Each dollar invested in student loan support systems will leverage massive savings for individual borrowers, in terms of loan forgiveness and affordable payments, that will improve individuals’ lives and will recirculate into the local economy. For all of the above reasons, the proposed $10 million

  1. Please see New York’s Homeowner Protection Program (HOPP) that provides a call center for consumers. https://ag.ny.gov/protect-our-homes

appropriation to DFPI for outreach and education to student borrowers throughout the state should be tripled to $30 million. We respectfully request your support of a total of $30 million to DFPI for student borrower assistance.

Sincerely,

Michael Young Legislative Representative CFT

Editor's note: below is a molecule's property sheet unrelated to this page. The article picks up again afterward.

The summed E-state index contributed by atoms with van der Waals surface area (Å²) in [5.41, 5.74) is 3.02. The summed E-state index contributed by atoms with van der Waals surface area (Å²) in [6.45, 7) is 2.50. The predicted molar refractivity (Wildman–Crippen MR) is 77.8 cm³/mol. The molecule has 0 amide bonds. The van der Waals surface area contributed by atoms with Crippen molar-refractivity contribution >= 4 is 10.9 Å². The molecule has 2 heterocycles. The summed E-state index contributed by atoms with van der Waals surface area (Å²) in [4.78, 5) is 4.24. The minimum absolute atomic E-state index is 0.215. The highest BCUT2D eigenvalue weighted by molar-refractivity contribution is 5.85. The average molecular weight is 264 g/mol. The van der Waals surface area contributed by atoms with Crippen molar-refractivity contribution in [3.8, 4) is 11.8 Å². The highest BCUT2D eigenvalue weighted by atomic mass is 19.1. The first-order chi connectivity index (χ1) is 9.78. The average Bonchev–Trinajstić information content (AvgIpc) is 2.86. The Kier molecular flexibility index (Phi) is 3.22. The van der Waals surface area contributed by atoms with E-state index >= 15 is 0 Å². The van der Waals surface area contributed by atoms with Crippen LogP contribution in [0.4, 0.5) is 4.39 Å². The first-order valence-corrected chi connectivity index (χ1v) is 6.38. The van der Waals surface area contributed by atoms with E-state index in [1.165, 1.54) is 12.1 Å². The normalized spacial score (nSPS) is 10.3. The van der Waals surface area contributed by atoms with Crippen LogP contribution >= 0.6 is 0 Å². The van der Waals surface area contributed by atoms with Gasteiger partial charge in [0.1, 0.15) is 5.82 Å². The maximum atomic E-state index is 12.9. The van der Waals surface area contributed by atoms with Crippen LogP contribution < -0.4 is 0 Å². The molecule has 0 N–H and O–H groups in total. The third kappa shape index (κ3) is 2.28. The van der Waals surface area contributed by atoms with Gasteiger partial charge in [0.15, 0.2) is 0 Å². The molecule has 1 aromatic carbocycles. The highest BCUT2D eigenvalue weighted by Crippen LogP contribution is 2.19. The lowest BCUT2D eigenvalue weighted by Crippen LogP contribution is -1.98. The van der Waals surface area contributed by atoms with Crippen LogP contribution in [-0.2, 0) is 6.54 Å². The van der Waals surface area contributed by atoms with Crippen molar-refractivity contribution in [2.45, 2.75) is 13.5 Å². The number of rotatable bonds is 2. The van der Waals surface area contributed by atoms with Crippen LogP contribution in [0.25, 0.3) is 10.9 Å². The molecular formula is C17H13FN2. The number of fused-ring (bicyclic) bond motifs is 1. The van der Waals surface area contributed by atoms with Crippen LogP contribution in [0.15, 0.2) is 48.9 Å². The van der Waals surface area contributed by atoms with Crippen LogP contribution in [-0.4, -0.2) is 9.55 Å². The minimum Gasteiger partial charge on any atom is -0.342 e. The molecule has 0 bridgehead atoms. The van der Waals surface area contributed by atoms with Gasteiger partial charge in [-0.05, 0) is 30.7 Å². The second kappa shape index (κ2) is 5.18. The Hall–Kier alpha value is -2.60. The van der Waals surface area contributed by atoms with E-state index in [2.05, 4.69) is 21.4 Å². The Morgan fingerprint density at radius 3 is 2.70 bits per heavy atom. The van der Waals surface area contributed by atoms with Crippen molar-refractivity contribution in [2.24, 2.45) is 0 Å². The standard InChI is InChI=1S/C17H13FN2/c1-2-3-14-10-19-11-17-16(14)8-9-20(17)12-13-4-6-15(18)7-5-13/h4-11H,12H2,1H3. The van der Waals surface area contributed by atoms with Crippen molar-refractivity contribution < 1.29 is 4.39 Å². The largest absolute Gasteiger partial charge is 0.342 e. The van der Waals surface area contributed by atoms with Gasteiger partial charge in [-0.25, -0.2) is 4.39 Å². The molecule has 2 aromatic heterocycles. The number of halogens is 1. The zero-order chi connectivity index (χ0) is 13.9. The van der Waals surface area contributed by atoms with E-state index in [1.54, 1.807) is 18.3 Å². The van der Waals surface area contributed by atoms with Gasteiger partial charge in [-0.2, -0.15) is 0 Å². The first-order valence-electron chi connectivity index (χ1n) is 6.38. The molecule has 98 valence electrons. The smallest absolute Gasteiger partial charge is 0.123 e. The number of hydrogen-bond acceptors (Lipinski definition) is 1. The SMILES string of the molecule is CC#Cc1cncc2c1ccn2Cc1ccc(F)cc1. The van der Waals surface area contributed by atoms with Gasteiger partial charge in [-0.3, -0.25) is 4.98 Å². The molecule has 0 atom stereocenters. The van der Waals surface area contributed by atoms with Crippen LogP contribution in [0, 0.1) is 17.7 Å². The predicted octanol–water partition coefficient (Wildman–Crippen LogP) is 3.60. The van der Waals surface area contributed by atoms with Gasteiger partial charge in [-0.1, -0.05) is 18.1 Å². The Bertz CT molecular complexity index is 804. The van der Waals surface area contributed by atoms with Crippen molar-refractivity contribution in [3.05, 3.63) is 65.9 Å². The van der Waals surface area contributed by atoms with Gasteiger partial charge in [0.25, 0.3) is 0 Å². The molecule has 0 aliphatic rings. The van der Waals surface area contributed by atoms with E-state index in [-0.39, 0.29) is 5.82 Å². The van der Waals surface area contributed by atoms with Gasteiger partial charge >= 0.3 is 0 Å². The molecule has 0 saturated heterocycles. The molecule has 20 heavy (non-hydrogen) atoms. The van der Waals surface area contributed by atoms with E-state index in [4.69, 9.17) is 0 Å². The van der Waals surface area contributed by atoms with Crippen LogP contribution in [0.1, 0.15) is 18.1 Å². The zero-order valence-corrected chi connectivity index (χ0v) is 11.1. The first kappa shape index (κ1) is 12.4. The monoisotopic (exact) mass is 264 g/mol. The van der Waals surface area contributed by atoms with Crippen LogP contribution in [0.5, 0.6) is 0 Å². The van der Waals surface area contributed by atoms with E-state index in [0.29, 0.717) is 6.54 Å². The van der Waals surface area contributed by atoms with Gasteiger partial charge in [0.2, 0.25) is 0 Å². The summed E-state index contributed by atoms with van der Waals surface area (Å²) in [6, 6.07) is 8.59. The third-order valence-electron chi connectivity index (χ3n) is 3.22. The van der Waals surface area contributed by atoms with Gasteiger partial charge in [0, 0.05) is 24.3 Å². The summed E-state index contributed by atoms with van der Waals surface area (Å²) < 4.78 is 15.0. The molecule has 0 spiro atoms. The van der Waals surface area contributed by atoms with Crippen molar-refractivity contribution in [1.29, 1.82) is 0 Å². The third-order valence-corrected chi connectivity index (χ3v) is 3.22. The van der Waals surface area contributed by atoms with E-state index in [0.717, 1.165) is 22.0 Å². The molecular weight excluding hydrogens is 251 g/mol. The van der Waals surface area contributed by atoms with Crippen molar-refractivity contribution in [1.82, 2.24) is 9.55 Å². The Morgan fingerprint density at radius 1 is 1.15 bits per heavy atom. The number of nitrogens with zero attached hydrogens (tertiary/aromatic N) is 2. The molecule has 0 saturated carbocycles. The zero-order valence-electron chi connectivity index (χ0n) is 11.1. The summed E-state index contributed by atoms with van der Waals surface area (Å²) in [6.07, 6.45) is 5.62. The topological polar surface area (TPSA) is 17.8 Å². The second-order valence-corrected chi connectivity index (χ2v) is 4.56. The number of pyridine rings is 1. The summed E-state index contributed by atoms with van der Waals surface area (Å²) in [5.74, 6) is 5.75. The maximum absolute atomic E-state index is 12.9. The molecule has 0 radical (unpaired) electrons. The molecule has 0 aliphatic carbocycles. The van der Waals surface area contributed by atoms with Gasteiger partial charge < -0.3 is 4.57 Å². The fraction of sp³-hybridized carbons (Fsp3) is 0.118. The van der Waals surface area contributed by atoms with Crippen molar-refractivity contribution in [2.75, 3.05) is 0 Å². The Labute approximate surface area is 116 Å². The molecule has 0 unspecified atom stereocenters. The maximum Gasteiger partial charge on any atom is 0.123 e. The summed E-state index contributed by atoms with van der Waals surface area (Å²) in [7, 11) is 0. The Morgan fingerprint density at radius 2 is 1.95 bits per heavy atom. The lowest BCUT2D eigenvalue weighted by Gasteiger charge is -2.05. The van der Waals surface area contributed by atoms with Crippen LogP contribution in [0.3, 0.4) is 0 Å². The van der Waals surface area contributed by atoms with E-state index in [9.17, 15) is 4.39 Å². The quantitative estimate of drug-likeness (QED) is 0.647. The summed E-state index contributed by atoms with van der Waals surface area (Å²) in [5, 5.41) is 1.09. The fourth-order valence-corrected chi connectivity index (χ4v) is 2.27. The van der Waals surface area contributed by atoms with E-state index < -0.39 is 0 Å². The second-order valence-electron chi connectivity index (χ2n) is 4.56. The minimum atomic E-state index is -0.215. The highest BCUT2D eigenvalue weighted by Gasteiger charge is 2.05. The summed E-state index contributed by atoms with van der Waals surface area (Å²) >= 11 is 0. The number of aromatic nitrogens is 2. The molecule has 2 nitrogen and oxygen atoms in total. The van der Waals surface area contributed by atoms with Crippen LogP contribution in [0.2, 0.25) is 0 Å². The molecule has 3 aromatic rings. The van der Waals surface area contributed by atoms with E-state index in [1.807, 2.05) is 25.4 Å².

Chuck Bell

Programs Director, Advocacy

Consumer Reports

Arnold Sowell Jr.

Executive Director

NextGen California

Leigh Ferrin

Director of Legal Services

Public Law Center

Natalia Abrams President & Founder Student Debt Crisis Center

Christopher Sanchez

Policy Advocate

Western Center on Law and Poverty

Jan Masaoka

CEO

California Association of Nonprofits

Andrew Avila

Policy and Advocacy Manager

Improve Your Tomorrow

Stephanie Carroll

Directing Attorney Consumer Rights &

Economic Justice Project

Public Counsel

Mike Pierce

Executive Director

Student Borrower Protection Center

Esmeralda López

California State Director

UnidosUS

Mahmoud Zahriya

West Regional Director

Young Invincibles

Comments


bottom of page